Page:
I’ve showed Mom and Phil the exercises I learned, and we are all working diligently with Torvi. She’s already showing some signs of improvement, though we’re not sure how much of that is from the stress and exhaustion and how much is from the practice. Shrug.

All of the pets we’ve raised have been neurotic, one way or another. I don’t think Torvi will be any different.

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Here she is. That’s actually the beginning of a yawn 🙂

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And here’s a pic of the orchids’ progress. It’s kind of like Pilgrim’s Progress, but with flowers 😀

I didn’t write or work on my curation Thursday night and caught up on my curation on Friday.

Tonight, I attended a friend’s 40th birthday party, stayed for the opening of the gifts and cake, and then came home to finish this post.

I’m also working on my first critique for my group.

I’ll head out on the writing trail again tomorrow. And I’m good with that.

Progress is being made, but in baby steps. Baby steps are still steps. It’s all good.

Until the next time I blog, be well, be kind, and stay strong. The world needs your stories.

Muse-inks

Thoughty Thursday: Things that made me go hmmmm on the interwebz, Feb 11-17, 2018

Happy Friday Eve! Here’s a little something to get the mental corn popping.

Sad stuff first …

Kyle Edwards: the Gerald Stanley verdict is a terrifying blow to reconciliation. McLean’s

Rachel Giese wonders why Colton Boushie’s mother has had to work so hard to prove her son’s humanity? Chatelaine

Tage Rai: the myth that mental illness causes mass shootings. Behavioral Scientist

Max Fisher and Josh Keller examine the reason there are so many mass shootings in the US. The New York Times

Sean Illing interviews Steven Pinker for Vox: the case for optimism.

Katherine Ellen Foley explains why we cringe when someone else embarrasses themselves. It’s all about empathy. Quartzy

Chuck Wendig offers some quick thoughts on managing anxiety. Terribleminds

Emily Hartridge gives us an update on her anxiety and how she deals.

 

SciShow Psych: myths about schizophrenia.

 

SciShow Psych: dissociative identity disorder.

 

How Tim Lomas discovered there are (at least) 14 different kinds of love by analysing the world’s languages. The Conversation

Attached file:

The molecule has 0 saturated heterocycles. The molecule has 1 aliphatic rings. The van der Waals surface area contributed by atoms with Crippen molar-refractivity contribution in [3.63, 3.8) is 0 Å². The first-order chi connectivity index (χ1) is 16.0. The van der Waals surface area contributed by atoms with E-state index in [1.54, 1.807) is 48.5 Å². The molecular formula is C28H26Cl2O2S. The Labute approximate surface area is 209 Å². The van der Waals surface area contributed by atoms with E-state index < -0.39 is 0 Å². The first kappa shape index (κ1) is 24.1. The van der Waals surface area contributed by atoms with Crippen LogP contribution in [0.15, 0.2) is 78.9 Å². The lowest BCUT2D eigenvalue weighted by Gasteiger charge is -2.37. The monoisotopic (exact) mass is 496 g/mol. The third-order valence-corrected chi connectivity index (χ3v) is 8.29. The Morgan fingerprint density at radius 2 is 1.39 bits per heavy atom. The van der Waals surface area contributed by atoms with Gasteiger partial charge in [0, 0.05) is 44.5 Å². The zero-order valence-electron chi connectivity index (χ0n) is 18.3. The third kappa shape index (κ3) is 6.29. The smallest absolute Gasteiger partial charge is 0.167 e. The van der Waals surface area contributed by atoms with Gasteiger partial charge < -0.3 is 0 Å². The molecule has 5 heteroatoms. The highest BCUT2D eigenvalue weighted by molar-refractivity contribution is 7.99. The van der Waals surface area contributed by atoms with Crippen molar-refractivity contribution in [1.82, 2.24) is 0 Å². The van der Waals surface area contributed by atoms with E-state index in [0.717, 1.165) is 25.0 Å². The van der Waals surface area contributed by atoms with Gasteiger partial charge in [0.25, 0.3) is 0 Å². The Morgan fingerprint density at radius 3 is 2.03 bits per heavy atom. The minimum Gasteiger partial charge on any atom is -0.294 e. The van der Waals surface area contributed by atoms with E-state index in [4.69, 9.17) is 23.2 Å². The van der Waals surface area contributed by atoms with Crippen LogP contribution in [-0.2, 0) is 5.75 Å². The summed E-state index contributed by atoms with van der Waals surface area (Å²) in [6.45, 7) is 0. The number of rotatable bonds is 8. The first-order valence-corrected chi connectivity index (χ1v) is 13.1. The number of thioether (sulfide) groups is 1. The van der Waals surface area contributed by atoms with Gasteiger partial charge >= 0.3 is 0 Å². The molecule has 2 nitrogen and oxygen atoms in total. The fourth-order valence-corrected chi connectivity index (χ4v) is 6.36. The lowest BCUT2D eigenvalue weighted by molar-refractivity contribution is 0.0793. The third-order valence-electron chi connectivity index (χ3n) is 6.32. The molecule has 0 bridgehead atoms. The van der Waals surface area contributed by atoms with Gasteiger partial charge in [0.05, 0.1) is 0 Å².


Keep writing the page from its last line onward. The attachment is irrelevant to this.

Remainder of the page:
Mireia Movellán Luis profiles the rise and fall of the mighty Minoans. National Geographic

SciShow: thunder snow. We have that up here 😉

 

Katherine Zuckerman thinks that if birds left tracks in the sky, they’d look like these amazing photos by Xavi Bou. National Gerographic

Check out this collection of leaf insects—love the ones that look like little flowers! Daily Motion

The BBC News reports on the fall of a 1,000-year-old tree in Wales.

Zoey Peresman reviews Kate Bush’s The Kick inside on its 40th anniversary. Stereo Gum

Be well until the weekend!

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Thoughty Thursday: Things that made me go hmmmm on the interwebz, Jan 21-27, 2018

It’s time to get your mental corn popping!

Justice Ruth Bader Ginsberg reflects on the #metoo movement. Nina Tottenberg for NPR.

Jia Tolentino: the rising pressure of the #metoo backlash. The New Yorker

Lili Loufbourow exposes the female price of male pleasure. The Week

The secret to living longer may be your social life. Susan Pinker’s TED Talk.

Why we act introverted: it’s not just nature. Brenda Knowles, Space2Live.

Rachael Stephen: depression and anxiety 101.

 

“Good” and “bad” are incomplete stories we tell ourselves. Heather Lanier’s TED talk.

 

Julie Beck: the new age of astrology. The Atlantic

Thomas Merritt looks for clues to the mystery of handedness in kangaroos and shopping malls. The Conversation

Garret Beard explains how artificial intelligence is going to supercharge surveillance. The Verge

Lessons from a solar storm chaser. Miho Janvier’s TED Talk.

 

Woman librarians delivered books by horseback in the 1930s. A pictorial retrospective. Deb Street for History Daily.

The history of Appalachian English, or, why we talk differently. Appalachian Magazine

Be well until the weekend 🙂

The first next chapter update of 2018 is on deck!

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Thoughty Thursday: Things that made me go hmmmm on the interwebz, Dec 1-2, 2017

Thoughty Thursday’s here, and you know what that means—tomorrow is Friday!

Again, this is just a brief curation to restart the blogging engine 🙂

It’s time to get the mental corn popping.

Fan asks Dan Harmon about depression and he offers insightful advice. Bored Panda

Nothing But Thieves frontman, Conor, on his experience with depression and anxiety.

 

Jack Turban: nice brains finish last. Scientific American

ASAP Science: can you change someone’s opinion?

 

Rich Bellis explains how to design your ideal workday based on your sleep habits. Fast Company

The Jet Propulsion Laboratory (JPL) reports that they’ll be able to extend the life of Voyager 1 (and possibly Voyager 2) by using thrusters that haven’t been fired in 37 years.

Nothing But Thieves – Broken Machine live for #IAMWHOLE

 

How’s that for a practice run?

Be well until the weekend!